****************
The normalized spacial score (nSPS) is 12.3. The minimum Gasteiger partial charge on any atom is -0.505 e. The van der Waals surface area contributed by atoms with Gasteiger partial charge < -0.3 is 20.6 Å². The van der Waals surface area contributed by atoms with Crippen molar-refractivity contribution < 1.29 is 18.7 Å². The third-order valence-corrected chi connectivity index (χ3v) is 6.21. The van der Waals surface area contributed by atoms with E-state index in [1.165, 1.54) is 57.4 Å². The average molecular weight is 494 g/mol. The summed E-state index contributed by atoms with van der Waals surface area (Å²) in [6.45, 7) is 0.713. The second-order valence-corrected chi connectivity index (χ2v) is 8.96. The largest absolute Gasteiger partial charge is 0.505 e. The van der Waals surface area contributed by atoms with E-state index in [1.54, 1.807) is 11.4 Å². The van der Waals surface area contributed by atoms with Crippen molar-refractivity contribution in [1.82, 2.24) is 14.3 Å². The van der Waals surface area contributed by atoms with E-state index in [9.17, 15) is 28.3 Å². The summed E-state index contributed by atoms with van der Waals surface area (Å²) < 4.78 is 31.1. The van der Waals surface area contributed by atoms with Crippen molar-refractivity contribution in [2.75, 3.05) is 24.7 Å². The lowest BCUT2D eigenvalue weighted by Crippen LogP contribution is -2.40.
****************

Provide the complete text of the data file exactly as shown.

The normalized spacial score (nSPS) is 12.3. The minimum Gasteiger partial charge on any atom is -0.505 e. The van der Waals surface area contributed by atoms with Gasteiger partial charge < -0.3 is 20.6 Å². The van der Waals surface area contributed by atoms with Crippen molar-refractivity contribution < 1.29 is 18.7 Å². The third-order valence-corrected chi connectivity index (χ3v) is 6.21. The van der Waals surface area contributed by atoms with E-state index in [1.165, 1.54) is 57.4 Å². The average molecular weight is 494 g/mol. The summed E-state index contributed by atoms with van der Waals surface area (Å²) in [6.45, 7) is 0.713. The second-order valence-corrected chi connectivity index (χ2v) is 8.96. The largest absolute Gasteiger partial charge is 0.505 e. The van der Waals surface area contributed by atoms with E-state index in [1.54, 1.807) is 11.4 Å². The van der Waals surface area contributed by atoms with Crippen molar-refractivity contribution in [1.82, 2.24) is 14.3 Å². The van der Waals surface area contributed by atoms with E-state index in [9.17, 15) is 28.3 Å². The summed E-state index contributed by atoms with van der Waals surface area (Å²) < 4.78 is 31.1. The van der Waals surface area contributed by atoms with Crippen molar-refractivity contribution in [2.75, 3.05) is 24.7 Å². The lowest BCUT2D eigenvalue weighted by Crippen LogP contribution is -2.40.